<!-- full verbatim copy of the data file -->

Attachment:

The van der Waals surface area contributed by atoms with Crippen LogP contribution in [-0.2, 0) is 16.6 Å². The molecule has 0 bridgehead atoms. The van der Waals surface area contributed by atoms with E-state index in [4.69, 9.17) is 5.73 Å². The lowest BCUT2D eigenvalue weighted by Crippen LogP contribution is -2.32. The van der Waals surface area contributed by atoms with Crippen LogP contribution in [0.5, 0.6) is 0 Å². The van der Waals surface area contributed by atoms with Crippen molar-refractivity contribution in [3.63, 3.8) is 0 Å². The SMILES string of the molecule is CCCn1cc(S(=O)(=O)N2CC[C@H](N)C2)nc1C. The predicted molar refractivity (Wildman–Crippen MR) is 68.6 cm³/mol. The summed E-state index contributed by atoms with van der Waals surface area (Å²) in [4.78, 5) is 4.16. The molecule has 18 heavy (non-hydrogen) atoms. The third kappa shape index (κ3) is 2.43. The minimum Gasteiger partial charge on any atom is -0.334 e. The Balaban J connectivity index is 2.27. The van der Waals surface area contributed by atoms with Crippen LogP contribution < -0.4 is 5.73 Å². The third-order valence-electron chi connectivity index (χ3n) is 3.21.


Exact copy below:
The van der Waals surface area contributed by atoms with Crippen LogP contribution in [-0.2, 0) is 16.6 Å². The molecule has 0 bridgehead atoms. The van der Waals surface area contributed by atoms with E-state index in [4.69, 9.17) is 5.73 Å². The lowest BCUT2D eigenvalue weighted by Crippen LogP contribution is -2.32. The van der Waals surface area contributed by atoms with Crippen LogP contribution in [0.5, 0.6) is 0 Å². The van der Waals surface area contributed by atoms with Crippen molar-refractivity contribution in [3.63, 3.8) is 0 Å². The SMILES string of the molecule is CCCn1cc(S(=O)(=O)N2CC[C@H](N)C2)nc1C. The predicted molar refractivity (Wildman–Crippen MR) is 68.6 cm³/mol. The summed E-state index contributed by atoms with van der Waals surface area (Å²) in [4.78, 5) is 4.16. The molecule has 18 heavy (non-hydrogen) atoms. The third kappa shape index (κ3) is 2.43. The minimum Gasteiger partial charge on any atom is -0.334 e. The Balaban J connectivity index is 2.27. The van der Waals surface area contributed by atoms with Crippen LogP contribution < -0.4 is 5.73 Å². The third-order valence-electron chi connectivity index (χ3n) is 3.21.